Feb 01 2011
Today I attended a Desktop to Web Intelligence Migration influence council hosted by ASUG. Clearly based on posts on BOB there is a lot of frustration and trauma being experienced by folks that are deeply invested in Desktop Intelligence. I do not anticipate being an active participant in this council myself, but I wanted to hear what SAP had to say. The first thing they mentioned was the final support dates for Desktop Intelligence, and they depend on your customer support agreement. If you are on standard (mainstream) maintenance then you can continue to get support through 2015. For those customers that pay for priority one support, you get an extra two years, all the way out to 2017.
The next item on the agenda was yet another listing of reasons from SAP as to why Desktop Intelligence will be discontinued. They claim that there is a decreasing interest in the product, which I expect to be true but you would not know based on the very vocal responses on BOB to the contrary. Web Intelligence does currently cover the majority of the features, but there are some significant holes at this time. From a coding perspective, I am definitely going to miss the VBA capabilities, at least until I can get more comfortable with writing / implementing Java code.
As a part of the influence council, SAP is looking for help in understanding what customers need in order to make the conversion. Do we need more service offerings (consulting or products) to aid in that conversion? Are there specific features that are “must haves” in order to make the leap? What about the report conversion tool, are there additional options required there? One item that I have heard requested (and turned down) many times is the ability to open a .REP file directly in the rich client. From a user convenience perspective, it makes sense. From a coding / architecture perspective, it’s a terrible idea. The report conversion tool is a complex bit of code. It makes sense that it’s a standalone product. If they decide to include all of that logic within the rich client, then that’s an awful lot of extra baggage to carry around for a temporary use. And that extra code would also be present for any new customers that perhaps never even had any .REP reports to deal with. So despite the requests, I would be surprised if the rich client ever got the ability to directly open a .REP file.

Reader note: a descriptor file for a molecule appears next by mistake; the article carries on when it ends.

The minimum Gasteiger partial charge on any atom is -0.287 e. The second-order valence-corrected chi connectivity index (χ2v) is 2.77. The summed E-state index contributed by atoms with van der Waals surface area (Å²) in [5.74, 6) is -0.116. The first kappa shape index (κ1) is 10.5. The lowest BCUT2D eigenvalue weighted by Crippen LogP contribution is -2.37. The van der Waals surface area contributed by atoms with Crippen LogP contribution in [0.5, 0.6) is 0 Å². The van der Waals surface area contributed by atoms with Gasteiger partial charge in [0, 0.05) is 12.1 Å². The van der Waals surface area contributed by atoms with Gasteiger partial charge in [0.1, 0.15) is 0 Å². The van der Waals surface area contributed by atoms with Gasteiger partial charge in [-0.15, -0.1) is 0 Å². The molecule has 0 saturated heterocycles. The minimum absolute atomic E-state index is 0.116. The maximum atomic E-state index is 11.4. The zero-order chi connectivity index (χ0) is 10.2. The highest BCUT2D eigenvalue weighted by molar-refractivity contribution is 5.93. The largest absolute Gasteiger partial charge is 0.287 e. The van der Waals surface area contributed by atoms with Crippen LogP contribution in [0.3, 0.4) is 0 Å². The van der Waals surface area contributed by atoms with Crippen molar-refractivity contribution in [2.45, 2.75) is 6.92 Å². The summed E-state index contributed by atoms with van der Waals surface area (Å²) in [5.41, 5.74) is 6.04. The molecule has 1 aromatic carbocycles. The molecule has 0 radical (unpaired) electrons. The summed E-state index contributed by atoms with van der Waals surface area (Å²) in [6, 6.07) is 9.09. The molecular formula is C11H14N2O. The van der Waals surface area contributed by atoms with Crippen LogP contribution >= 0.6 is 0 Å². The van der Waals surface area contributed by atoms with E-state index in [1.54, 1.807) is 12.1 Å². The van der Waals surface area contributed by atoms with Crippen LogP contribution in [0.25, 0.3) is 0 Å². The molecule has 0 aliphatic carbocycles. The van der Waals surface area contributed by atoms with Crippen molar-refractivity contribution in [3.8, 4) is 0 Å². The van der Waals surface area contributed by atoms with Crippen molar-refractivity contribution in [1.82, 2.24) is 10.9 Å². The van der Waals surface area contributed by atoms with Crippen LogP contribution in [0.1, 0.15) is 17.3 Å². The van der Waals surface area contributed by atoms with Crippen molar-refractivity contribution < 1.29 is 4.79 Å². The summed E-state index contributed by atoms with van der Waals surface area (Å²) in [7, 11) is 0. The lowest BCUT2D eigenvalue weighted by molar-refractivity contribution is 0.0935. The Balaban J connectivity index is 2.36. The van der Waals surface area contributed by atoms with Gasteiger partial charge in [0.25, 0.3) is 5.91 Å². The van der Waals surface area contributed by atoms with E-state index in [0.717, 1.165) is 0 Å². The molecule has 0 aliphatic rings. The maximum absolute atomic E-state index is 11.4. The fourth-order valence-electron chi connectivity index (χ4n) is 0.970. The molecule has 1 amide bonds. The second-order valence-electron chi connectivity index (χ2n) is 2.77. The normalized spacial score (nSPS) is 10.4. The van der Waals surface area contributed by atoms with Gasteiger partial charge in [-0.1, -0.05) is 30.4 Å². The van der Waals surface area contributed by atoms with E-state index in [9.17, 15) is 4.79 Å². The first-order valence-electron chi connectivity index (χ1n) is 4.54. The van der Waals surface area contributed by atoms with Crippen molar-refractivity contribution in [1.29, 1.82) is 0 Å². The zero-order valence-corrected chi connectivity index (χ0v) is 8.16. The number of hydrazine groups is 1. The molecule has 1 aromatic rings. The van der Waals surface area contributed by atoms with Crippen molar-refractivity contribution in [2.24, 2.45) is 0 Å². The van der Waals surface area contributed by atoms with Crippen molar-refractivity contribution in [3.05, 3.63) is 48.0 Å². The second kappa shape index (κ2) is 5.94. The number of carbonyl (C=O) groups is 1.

But perhaps if the influence council decides it’s important enough, then the technical issues will be overruled and that feature will become part of the tool. The SAP representatives did confirm that the top two missing features are custom groups and free hand SQL. I’m not sure which is number one versus number two, but those requests do match my experience as far as conversations I have had with other users.
Bud Stewart from AT&T is the customer chair for this influence council. He had one slide where he talked briefly about the agenda in place, including the process of identifying key issues that current customers are finding as they go through the conversion.
I believe that further participation in the council is covered under a non-disclosure agreement, but I wanted to share the initial high-level topics that were mentioned on the kickoff call. It will be interesting to see the final resolution. And no, I don’t expect SAP to bring back Desktop Intelligence.